Mormon Bobby Engemann of '60s pop trio The Lettermen put faith, family first
Robert "Bobby" Phillip Engemann was a member of the Lettermen, a group that harmonized its way into the hearts of fans across the world, producing 20 singles, 46 albums, nine gold albums and five Grammy nominations.
Billboard Magazine named the Lettermen the top "adult contemporary and romantic group of all time." The trio's popularity was so great that NASA left a Lettermen recording in a time capsule on the moon as a representation of America's popular music.
But after his passing on Jan. 20, Engemann left a far greater legacy than his singing through the way he lived his religion and loved his family.
"He was a pillar of faith," Bobby's son Danny Engemann said. "He had an uncanny ability to share the gospel. He could talk to anyone, of any religious diversity or background. He was a people person. He had the ability to let you know he cared about you."
Engemann was born in Highland Park, Mich., on Feb. 19, 1935. Later in life he attended Brigham Young University, served in the U.S. Air Force and went on a two-year mission to Minnesota for The Church of Jesus Christ of Latter-day Saints. While at BYU, Bobby, his older brother Karl and Karl's wife, Gerri, formed a singing group called The Engemann Trio. The group performed some, but it was in the late '50s when Engemann and fellow BYU alumnus Jim Pike teamed up with Tony Butala, a former Mitchell Boys Choir member, to form the Lettermen.
By that time, Karl was in the music industry working with Warner Bros. Records and eventually transferred to Capitol Records. Karl was the gateway the trio was looking for.
The group sold thousands of records with hits such as "The Way You Look Tonight," "Theme From A Summer Place," "Goin' Out of My Head/ Can't Take My Eyes Off of You Medley" and many more.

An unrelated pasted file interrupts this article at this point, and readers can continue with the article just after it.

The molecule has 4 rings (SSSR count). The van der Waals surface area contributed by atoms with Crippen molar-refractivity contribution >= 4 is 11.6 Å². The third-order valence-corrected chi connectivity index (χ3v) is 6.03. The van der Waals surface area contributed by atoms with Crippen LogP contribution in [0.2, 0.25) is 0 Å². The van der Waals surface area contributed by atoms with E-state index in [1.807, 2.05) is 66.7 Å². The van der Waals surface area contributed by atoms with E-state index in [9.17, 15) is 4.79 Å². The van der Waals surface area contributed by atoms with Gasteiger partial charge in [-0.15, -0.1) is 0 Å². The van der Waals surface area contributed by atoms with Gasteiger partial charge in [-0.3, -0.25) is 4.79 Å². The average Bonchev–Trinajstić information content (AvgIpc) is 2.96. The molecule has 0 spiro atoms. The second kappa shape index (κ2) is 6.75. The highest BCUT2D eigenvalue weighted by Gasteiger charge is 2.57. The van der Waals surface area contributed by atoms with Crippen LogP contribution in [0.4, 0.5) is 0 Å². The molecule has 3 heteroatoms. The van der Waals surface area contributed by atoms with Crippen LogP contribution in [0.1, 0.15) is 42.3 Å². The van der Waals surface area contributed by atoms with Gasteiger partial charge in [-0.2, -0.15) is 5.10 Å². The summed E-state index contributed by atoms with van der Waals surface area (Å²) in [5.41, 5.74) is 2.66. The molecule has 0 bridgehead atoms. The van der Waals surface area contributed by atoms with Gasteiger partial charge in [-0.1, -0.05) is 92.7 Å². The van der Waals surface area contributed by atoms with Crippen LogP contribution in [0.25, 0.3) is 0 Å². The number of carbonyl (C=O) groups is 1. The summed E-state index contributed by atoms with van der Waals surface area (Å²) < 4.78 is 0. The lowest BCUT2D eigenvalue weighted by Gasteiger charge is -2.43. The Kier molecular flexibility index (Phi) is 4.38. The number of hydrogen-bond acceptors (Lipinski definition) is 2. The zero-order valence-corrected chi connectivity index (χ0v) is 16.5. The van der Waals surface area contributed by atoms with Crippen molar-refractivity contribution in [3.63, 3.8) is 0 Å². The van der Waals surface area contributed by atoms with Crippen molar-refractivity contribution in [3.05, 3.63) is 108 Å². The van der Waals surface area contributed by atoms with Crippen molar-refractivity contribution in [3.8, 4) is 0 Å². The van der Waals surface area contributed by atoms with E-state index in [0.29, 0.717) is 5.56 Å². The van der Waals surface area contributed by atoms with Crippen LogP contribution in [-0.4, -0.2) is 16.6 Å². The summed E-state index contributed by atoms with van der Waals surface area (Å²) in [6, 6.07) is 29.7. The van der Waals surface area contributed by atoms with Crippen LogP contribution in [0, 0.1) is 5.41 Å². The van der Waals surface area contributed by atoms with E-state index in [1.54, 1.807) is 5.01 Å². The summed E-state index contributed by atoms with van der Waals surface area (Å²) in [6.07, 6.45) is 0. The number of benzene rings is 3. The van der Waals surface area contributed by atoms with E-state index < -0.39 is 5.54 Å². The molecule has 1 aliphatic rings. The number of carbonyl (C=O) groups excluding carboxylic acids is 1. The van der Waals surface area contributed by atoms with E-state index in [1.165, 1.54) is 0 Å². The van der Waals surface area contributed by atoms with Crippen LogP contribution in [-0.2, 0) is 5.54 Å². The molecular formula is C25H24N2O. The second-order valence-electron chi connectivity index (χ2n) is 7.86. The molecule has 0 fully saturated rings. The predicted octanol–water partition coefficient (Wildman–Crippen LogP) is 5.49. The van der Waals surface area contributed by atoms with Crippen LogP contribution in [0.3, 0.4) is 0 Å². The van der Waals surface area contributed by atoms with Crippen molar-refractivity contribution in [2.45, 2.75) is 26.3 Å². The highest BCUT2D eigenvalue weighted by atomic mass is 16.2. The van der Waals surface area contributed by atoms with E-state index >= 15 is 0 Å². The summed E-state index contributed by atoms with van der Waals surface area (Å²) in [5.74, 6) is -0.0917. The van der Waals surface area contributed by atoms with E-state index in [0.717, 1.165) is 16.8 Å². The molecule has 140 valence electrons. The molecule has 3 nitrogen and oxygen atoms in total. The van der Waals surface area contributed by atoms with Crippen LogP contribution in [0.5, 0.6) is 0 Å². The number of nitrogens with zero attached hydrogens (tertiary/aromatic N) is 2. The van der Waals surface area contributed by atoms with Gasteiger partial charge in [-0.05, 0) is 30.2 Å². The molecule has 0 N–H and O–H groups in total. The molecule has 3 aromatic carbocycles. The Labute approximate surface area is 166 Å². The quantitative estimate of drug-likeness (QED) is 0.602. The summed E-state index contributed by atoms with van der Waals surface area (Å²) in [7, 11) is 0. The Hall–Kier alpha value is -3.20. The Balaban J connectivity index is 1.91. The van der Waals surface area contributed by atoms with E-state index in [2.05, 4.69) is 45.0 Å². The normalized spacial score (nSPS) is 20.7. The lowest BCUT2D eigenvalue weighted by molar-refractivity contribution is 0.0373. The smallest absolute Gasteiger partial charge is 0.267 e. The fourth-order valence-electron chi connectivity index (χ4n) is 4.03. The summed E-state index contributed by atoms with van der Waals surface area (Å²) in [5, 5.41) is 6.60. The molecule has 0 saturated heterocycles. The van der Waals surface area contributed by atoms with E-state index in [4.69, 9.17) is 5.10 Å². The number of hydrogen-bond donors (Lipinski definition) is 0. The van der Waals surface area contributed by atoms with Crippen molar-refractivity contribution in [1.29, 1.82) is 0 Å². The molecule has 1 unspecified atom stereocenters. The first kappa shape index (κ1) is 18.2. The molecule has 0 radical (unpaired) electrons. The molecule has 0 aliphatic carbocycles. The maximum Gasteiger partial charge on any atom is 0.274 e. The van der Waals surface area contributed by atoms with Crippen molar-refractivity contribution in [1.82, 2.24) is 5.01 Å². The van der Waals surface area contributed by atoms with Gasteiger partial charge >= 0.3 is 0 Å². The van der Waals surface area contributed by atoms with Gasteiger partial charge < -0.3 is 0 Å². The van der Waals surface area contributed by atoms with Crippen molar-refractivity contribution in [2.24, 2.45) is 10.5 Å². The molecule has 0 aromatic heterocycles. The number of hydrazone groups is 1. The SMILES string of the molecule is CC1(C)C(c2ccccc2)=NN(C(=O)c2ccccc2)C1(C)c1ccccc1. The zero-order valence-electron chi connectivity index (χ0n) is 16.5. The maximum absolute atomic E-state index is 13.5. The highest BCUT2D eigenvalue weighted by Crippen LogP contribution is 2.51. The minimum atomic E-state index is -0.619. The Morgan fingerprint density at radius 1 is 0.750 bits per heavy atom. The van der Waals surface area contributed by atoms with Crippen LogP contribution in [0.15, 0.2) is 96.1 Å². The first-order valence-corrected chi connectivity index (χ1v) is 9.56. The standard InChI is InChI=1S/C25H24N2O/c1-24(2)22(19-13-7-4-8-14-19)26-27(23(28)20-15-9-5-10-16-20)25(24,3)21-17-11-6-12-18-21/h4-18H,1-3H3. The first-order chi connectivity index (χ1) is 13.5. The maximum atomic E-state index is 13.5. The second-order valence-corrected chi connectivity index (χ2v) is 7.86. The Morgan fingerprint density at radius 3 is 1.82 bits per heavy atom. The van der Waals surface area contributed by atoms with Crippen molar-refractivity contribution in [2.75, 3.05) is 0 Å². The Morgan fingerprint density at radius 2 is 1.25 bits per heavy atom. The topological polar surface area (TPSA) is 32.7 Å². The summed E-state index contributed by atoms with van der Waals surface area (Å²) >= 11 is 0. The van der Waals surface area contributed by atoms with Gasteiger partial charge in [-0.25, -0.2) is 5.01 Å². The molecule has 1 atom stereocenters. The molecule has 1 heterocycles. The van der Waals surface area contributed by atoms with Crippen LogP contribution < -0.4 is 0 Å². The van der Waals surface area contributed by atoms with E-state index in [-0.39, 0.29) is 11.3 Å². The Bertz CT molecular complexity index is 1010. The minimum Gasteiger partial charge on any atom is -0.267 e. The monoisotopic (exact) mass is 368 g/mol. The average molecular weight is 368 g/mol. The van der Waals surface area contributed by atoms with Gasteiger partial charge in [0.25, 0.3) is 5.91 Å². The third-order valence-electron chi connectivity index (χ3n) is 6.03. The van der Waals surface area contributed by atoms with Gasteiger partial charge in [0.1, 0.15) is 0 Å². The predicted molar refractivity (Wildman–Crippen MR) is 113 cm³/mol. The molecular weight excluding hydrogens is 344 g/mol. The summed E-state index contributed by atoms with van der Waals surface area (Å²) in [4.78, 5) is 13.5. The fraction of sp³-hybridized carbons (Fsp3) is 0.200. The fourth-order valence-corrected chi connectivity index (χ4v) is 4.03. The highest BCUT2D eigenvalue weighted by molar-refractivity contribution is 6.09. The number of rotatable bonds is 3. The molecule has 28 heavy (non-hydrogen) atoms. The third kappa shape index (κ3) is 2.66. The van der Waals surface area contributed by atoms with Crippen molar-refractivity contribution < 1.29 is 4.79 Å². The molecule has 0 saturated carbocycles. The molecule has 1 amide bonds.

"Jeanette and I fell in love as we listened to that great music," Utah Gov. Gary Herbert stated in a letter to the Engemann family.
But even as the group's popularity continued to grow, Bobby was never swayed to change his standards or beliefs.
"He's one of the most Christlike men I know," Bobby's good friend Carl Bacon said. "He was a man of faith who loved the church."
"He always took advantage to teach and share the gospel," Danny said. "I had friends during high school come over and we would be getting ready to go to a football game and he would read a few scriptures with us before we left. Whatever he happened to be studying that day he would say, 'Oh, let me show you how neat this is; this is so cool.' There were times though that those messages were a little more focused if he was concerned about what would happen that night, just so if faced with temptation we would recall that message before."
Bobby even viewed his Lettermen opportunity as a way to share what he believed.
"He always felt that while he was on the road that he was an ambassador for the church," Danny said. "When he went on the road he always took extra (copies of the) Book of Mormon to hand out. He was always prepared to share the gospel. He was a missionary first his whole life."
Grenade Curran, a longtime friend, explained that it was always in Bobby's nature to stay true to the standards of the LDS Church. In fact, rather than celebrating the end of a concert by going to a bar as most performers did, Curran said Bobby would simply go out to get ice cream instead.
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